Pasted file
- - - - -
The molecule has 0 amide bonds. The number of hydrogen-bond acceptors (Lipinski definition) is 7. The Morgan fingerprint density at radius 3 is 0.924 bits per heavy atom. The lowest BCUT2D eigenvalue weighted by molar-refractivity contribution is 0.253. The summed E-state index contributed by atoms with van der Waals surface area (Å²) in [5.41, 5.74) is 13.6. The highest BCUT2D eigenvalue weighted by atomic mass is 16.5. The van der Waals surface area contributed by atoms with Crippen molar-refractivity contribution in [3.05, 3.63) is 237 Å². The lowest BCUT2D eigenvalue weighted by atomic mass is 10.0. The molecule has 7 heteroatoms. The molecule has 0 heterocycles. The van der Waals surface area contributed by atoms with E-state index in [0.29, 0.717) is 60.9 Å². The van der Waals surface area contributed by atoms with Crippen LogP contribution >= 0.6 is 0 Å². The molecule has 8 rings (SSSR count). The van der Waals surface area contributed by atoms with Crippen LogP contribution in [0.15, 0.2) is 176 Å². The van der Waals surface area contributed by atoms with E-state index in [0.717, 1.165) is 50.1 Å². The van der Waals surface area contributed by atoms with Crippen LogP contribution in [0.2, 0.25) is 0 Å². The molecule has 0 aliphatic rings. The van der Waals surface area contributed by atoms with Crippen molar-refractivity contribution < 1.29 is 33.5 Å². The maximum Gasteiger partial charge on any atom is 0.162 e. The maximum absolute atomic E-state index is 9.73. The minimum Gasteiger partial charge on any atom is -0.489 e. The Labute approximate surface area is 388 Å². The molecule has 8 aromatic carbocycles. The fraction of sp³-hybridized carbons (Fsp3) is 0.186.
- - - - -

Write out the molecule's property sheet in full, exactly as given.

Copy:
The molecule has 0 amide bonds. The number of hydrogen-bond acceptors (Lipinski definition) is 7. The Morgan fingerprint density at radius 3 is 0.924 bits per heavy atom. The lowest BCUT2D eigenvalue weighted by molar-refractivity contribution is 0.253. The summed E-state index contributed by atoms with van der Waals surface area (Å²) in [5.41, 5.74) is 13.6. The highest BCUT2D eigenvalue weighted by atomic mass is 16.5. The van der Waals surface area contributed by atoms with Crippen molar-refractivity contribution in [3.05, 3.63) is 237 Å². The lowest BCUT2D eigenvalue weighted by atomic mass is 10.0. The molecule has 7 heteroatoms. The molecule has 0 heterocycles. The van der Waals surface area contributed by atoms with E-state index in [0.29, 0.717) is 60.9 Å². The van der Waals surface area contributed by atoms with Crippen LogP contribution >= 0.6 is 0 Å². The molecule has 8 rings (SSSR count). The van der Waals surface area contributed by atoms with Crippen LogP contribution in [0.15, 0.2) is 176 Å². The van der Waals surface area contributed by atoms with E-state index in [0.717, 1.165) is 50.1 Å². The van der Waals surface area contributed by atoms with Crippen LogP contribution in [0.2, 0.25) is 0 Å². The molecule has 0 aliphatic rings. The van der Waals surface area contributed by atoms with Crippen molar-refractivity contribution < 1.29 is 33.5 Å². The maximum Gasteiger partial charge on any atom is 0.162 e. The maximum absolute atomic E-state index is 9.73. The minimum Gasteiger partial charge on any atom is -0.489 e. The Labute approximate surface area is 388 Å². The molecule has 8 aromatic carbocycles. The fraction of sp³-hybridized carbons (Fsp3) is 0.186.